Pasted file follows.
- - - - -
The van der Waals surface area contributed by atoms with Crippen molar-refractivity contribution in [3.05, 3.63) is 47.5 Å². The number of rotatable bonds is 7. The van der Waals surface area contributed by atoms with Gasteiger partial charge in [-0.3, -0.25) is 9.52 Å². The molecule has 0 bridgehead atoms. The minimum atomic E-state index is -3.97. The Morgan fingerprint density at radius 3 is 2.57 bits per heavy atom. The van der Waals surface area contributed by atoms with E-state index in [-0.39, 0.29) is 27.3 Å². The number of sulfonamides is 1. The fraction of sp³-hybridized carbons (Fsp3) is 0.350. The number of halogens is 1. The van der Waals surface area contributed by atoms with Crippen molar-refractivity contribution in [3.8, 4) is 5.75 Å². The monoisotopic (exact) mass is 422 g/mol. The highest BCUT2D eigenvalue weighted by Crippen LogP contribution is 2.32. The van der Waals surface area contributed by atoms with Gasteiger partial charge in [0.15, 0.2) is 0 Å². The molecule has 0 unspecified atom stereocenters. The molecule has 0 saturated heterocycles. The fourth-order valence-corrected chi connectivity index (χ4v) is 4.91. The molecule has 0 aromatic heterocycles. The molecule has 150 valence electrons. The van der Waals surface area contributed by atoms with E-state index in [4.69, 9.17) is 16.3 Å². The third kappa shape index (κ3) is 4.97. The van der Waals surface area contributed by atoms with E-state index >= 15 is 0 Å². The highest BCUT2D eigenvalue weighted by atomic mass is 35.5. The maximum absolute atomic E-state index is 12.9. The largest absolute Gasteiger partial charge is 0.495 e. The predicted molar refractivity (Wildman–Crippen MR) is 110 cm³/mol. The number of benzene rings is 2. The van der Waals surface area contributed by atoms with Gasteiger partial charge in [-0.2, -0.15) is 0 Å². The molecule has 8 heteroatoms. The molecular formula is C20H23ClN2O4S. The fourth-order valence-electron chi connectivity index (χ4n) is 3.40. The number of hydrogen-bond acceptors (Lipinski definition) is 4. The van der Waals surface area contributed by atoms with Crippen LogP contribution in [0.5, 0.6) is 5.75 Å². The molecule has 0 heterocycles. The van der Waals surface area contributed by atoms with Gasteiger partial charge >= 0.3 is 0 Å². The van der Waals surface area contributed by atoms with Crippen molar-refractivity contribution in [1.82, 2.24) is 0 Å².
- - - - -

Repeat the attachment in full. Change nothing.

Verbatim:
The van der Waals surface area contributed by atoms with Crippen molar-refractivity contribution in [3.05, 3.63) is 47.5 Å². The number of rotatable bonds is 7. The van der Waals surface area contributed by atoms with Gasteiger partial charge in [-0.3, -0.25) is 9.52 Å². The molecule has 0 bridgehead atoms. The minimum atomic E-state index is -3.97. The Morgan fingerprint density at radius 3 is 2.57 bits per heavy atom. The van der Waals surface area contributed by atoms with E-state index in [-0.39, 0.29) is 27.3 Å². The number of sulfonamides is 1. The fraction of sp³-hybridized carbons (Fsp3) is 0.350. The number of halogens is 1. The van der Waals surface area contributed by atoms with Crippen molar-refractivity contribution in [3.8, 4) is 5.75 Å². The monoisotopic (exact) mass is 422 g/mol. The highest BCUT2D eigenvalue weighted by Crippen LogP contribution is 2.32. The van der Waals surface area contributed by atoms with Gasteiger partial charge in [0.15, 0.2) is 0 Å². The molecule has 0 unspecified atom stereocenters. The molecule has 0 saturated heterocycles. The fourth-order valence-corrected chi connectivity index (χ4v) is 4.91. The molecule has 0 aromatic heterocycles. The molecule has 150 valence electrons. The van der Waals surface area contributed by atoms with E-state index in [4.69, 9.17) is 16.3 Å². The third kappa shape index (κ3) is 4.97. The van der Waals surface area contributed by atoms with E-state index >= 15 is 0 Å². The highest BCUT2D eigenvalue weighted by atomic mass is 35.5. The maximum absolute atomic E-state index is 12.9. The largest absolute Gasteiger partial charge is 0.495 e. The predicted molar refractivity (Wildman–Crippen MR) is 110 cm³/mol. The number of benzene rings is 2. The van der Waals surface area contributed by atoms with Gasteiger partial charge in [-0.2, -0.15) is 0 Å². The molecule has 8 heteroatoms. The molecular formula is C20H23ClN2O4S. The fourth-order valence-electron chi connectivity index (χ4n) is 3.40. The number of hydrogen-bond acceptors (Lipinski definition) is 4. The van der Waals surface area contributed by atoms with Crippen LogP contribution in [0.5, 0.6) is 5.75 Å². The molecule has 0 heterocycles. The van der Waals surface area contributed by atoms with Gasteiger partial charge >= 0.3 is 0 Å². The van der Waals surface area contributed by atoms with Crippen molar-refractivity contribution in [1.82, 2.24) is 0 Å².